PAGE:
Gasoline prices are still higher than they were in early 2021, coupled with higher food and energy costs, and as if Americans didn’t have much to worry about on the inflation front, the surge in prices hit other corners of the economy. extends up to Health insurance premiums could soar in many states in 2023, according to a recent article.
Insurers in 13 states are proposing a median 10% increase, according to analysis by the Kaiser Family Foundation. State insurance regulators may scale back some rate hikes before they’re finalized, but New York insurers are calling for his as much as 46% rate hike, a figure still shocking. worth it.
Premium hikes reflect and exacerbate existing inflation problems. Healthcare providers continue to face staffing shortages when it comes to staffing clinics and hospitals. Rising labor costs, along with rising prices for energy and other medical supplies, mean hospitals and physician groups want to charge insurance companies more for their services. Of course, insurers will pass these higher costs on to American families in the form of higher premiums.
Congressional action exacerbated this trend by pushing insurance companies to raise interest rates. Lawmakers recently extended an expansion of currency subsidies included in the $1.9 trillion “stimulus” bill that Democrats passed last spring for another three years. These expanded subsidies will reduce the amount that people who buy insurance on the exchange will pay out-of-pocket for coverage and eliminate the previous income-based cap on subsidy eligibility.
While this may sound like good news to some families, it’s just a coincidence for insurance companies. With federal subsidies shielding most households from the impact of premium increases, insurers have every incentive to raise rates and get as much dollars out of Washington as they can. Taxpayers, on the other hand, will subsidize health insurance for families earning hundreds of thousands of dollars a year, allowing families to afford their own premiums.
Those who purchase individual insurance through exchanges will see the federal government pay higher premiums, but small businesses will not receive such a fortune. They will bear the brunt of these premium increases. will be faced with a difficult choice along the way. Small businesses, which don’t have the leverage of large corporations, either pass higher premiums on to their employees (at a time when businesses across the country are struggling to hire and retain workers), or face already narrow profit margins. You have to decide whether to absorb the surcharge.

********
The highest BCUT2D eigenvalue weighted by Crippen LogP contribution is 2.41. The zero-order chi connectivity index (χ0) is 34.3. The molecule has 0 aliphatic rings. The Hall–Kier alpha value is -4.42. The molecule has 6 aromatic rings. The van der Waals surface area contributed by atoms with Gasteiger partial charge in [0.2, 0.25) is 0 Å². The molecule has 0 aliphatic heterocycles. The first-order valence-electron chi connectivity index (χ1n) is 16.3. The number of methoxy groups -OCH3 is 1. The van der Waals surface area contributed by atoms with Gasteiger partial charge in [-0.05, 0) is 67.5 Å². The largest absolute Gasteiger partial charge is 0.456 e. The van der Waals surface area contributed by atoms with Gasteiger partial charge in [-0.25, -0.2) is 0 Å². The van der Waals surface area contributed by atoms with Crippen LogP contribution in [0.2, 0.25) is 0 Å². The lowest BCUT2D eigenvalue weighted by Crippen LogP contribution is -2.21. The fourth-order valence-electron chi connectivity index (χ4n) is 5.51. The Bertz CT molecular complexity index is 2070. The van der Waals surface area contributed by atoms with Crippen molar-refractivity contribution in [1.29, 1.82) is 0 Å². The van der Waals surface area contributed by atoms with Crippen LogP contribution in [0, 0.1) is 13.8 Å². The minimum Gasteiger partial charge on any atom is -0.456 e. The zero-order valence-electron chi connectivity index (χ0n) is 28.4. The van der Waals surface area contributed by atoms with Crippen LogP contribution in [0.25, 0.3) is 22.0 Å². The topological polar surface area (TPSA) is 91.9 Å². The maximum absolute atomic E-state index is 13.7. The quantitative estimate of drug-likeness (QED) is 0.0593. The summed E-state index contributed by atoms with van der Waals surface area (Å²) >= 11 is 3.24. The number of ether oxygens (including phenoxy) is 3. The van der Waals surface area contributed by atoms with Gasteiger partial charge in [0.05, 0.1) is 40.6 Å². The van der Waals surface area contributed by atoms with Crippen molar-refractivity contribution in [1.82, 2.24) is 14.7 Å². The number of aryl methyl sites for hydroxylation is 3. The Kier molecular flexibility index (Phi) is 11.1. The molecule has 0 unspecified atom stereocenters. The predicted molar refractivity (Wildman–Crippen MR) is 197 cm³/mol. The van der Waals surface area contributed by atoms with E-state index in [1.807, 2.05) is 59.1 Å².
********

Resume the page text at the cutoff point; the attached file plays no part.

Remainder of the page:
In some cases, small businesses may find premium increases too out of reach and decide to stop providing coverage altogether. Citing analysis from Moody’s Investors Service, the journal says some firms can do just that. The Congressional Budget Office (CBO) recently said that a permanent extension of enhanced exchange subsidies, as desired by Congressional Democrats, would result in “a reduction in the provision of enhanced and consequent employment-based compensation. No wonder he concluded that [Exchange] Subsidy. “
Overall, the CBO believes that permanently extending enhanced subsidies would reduce the number of individuals with employer insurance by 2.3 million Americans. It would not only increase the size and scope of government, but it would also move people from privately funded to publicly funded coverage. would exacerbate the current inflation spiral that is currently facing.
Democrats named the law they passed in August the Inflation Reduction Act, which includes increased insurance subsidies and other spending measures. They were mostly right, but they were one word wrong. As the Journal article shows, the law does not drive prices down, but rather accelerates them. Call it the Inflation Act instead.
• Mary Vought is the Founder of Vought Strategies and Visiting Fellow of the Independent Women’s Forum (iwf.org).